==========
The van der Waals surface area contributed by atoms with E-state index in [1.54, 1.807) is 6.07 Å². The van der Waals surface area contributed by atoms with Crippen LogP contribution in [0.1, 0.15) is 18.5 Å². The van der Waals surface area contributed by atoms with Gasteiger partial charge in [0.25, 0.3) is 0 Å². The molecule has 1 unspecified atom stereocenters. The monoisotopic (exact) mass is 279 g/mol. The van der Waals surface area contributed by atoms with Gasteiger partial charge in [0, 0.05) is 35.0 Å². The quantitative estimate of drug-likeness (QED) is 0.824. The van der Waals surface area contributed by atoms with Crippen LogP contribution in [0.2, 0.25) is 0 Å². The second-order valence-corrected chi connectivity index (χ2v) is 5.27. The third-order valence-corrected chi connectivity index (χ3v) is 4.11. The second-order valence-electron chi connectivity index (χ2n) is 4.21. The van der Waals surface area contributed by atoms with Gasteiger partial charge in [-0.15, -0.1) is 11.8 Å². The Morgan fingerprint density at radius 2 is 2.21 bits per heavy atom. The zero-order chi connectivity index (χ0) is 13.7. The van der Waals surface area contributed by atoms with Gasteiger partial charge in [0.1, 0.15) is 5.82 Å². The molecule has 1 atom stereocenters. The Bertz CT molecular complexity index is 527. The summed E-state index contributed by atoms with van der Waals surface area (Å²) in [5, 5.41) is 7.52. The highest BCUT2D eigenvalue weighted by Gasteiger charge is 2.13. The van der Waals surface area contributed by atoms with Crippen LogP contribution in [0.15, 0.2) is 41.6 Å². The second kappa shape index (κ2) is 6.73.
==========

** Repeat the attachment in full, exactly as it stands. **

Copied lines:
The van der Waals surface area contributed by atoms with E-state index in [1.54, 1.807) is 6.07 Å². The van der Waals surface area contributed by atoms with Crippen LogP contribution in [0.1, 0.15) is 18.5 Å². The van der Waals surface area contributed by atoms with Gasteiger partial charge in [0.25, 0.3) is 0 Å². The molecule has 1 unspecified atom stereocenters. The monoisotopic (exact) mass is 279 g/mol. The van der Waals surface area contributed by atoms with Gasteiger partial charge in [0, 0.05) is 35.0 Å². The quantitative estimate of drug-likeness (QED) is 0.824. The van der Waals surface area contributed by atoms with Crippen LogP contribution in [0.2, 0.25) is 0 Å². The second-order valence-corrected chi connectivity index (χ2v) is 5.27. The third-order valence-corrected chi connectivity index (χ3v) is 4.11. The second-order valence-electron chi connectivity index (χ2n) is 4.21. The van der Waals surface area contributed by atoms with Gasteiger partial charge in [-0.15, -0.1) is 11.8 Å². The Morgan fingerprint density at radius 2 is 2.21 bits per heavy atom. The zero-order chi connectivity index (χ0) is 13.7. The van der Waals surface area contributed by atoms with Gasteiger partial charge in [0.1, 0.15) is 5.82 Å². The molecule has 1 atom stereocenters. The Bertz CT molecular complexity index is 527. The summed E-state index contributed by atoms with van der Waals surface area (Å²) in [5, 5.41) is 7.52. The highest BCUT2D eigenvalue weighted by Gasteiger charge is 2.13. The van der Waals surface area contributed by atoms with Crippen LogP contribution in [0.15, 0.2) is 41.6 Å². The second kappa shape index (κ2) is 6.73.